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By Frances Rice




Senator Everett Dirksen (R- IL) was honored in a Time magazine article that featured him on the June 19, 1964 cover for his pivotal role in the passage of the 1964 Civil Rights Act. The Chicago Defender, the largest black-owned daily in the world, praised Dirksen “for the grand manner of his generalship behind the passage of the best civil rights measures that have ever been enacted into law since Reconstruction.”

Senator Dirksen was instrumental to the passage of civil rights legislation in 1957, 1960, 1964, 1965, and 1968. Dirksen crafted the language for the Civil Rights Act of 1968 which prohibited discrimination in housing. He fine-tuned the language of the 1964 Civil Rights Bill, which helped break the filibuster of the Democrat senators. He borrowed justifying language from the diary of Victor Hugo and said: “it was an idea whose time had come.”  Dirksen argued that a law aimed at ending discrimination by hotels, restaurants, and other business employers met the standard set by Hugo.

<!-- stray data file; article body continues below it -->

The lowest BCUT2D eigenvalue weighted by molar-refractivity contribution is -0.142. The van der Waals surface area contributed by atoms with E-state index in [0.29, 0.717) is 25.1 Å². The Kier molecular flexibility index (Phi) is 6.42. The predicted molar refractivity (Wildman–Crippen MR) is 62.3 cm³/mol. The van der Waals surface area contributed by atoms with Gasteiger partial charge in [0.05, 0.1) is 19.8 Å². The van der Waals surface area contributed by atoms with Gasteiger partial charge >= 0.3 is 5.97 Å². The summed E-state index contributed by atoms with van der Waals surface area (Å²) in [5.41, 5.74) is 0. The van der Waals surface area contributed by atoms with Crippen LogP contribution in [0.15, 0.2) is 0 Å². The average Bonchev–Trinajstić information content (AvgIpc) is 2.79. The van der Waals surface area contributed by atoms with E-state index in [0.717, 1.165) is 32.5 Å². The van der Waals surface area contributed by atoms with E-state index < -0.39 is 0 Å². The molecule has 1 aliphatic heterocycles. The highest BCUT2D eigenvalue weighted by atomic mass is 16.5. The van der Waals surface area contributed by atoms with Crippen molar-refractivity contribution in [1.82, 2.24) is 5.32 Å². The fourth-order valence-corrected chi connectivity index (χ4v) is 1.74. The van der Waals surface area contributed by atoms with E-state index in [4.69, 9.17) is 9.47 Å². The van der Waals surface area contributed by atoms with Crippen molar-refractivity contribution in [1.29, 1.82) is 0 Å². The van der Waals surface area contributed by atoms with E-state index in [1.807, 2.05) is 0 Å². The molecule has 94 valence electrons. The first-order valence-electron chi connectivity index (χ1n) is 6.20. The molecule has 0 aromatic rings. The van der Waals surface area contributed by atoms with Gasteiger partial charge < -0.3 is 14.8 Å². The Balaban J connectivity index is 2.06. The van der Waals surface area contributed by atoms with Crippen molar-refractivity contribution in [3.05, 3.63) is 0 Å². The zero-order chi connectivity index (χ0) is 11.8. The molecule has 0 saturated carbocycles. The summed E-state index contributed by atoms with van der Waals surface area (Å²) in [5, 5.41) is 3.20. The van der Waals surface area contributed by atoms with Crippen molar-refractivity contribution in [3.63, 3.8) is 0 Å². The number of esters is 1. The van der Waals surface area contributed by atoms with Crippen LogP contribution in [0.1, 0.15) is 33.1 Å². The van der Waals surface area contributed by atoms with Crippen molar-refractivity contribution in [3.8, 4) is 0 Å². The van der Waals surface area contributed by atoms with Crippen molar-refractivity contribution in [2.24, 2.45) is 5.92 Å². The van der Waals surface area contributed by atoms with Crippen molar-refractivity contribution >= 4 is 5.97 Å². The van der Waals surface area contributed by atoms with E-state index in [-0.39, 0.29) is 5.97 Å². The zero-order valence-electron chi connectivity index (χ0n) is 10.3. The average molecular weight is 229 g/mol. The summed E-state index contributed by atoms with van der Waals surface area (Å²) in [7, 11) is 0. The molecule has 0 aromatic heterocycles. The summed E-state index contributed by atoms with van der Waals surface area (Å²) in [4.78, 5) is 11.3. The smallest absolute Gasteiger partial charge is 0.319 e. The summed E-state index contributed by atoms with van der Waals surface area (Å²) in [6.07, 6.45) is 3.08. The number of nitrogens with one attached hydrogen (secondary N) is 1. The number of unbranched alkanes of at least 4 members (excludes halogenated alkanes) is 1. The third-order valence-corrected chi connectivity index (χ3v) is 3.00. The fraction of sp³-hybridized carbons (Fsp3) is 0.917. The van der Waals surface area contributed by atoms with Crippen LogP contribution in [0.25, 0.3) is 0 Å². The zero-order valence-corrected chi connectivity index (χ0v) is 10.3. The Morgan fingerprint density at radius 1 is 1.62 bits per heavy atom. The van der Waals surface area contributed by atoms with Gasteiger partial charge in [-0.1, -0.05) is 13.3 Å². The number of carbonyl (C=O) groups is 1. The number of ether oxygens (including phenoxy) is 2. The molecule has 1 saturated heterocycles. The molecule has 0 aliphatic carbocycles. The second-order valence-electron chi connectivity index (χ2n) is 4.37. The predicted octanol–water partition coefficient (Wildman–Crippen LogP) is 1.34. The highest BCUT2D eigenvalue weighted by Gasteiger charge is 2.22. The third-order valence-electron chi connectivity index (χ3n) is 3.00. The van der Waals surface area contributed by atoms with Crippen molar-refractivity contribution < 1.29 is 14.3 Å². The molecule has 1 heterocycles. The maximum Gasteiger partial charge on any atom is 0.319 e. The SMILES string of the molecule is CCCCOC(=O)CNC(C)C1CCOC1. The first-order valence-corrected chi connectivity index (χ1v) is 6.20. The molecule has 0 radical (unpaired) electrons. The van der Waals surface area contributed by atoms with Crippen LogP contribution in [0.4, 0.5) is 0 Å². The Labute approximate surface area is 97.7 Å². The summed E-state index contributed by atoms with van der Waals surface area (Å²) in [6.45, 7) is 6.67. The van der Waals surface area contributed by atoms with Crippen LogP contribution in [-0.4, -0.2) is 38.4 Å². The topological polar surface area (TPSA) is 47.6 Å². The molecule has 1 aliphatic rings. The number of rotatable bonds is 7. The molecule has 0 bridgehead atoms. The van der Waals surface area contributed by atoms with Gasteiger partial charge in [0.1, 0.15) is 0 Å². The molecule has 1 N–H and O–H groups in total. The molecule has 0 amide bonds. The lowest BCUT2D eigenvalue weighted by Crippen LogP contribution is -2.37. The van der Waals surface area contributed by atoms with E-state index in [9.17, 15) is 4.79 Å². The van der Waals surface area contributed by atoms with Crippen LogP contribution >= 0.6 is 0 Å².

When President Johnson signed the bill, he handed the first pen to Dirksen as a token of his appreciation for his critical role in getting the bill passed into law.


Reference: Ebook “Black History 1619-2019: Revealing and Counteracting Revisionist African-American History” available on Amazon.

Author: Frances Rice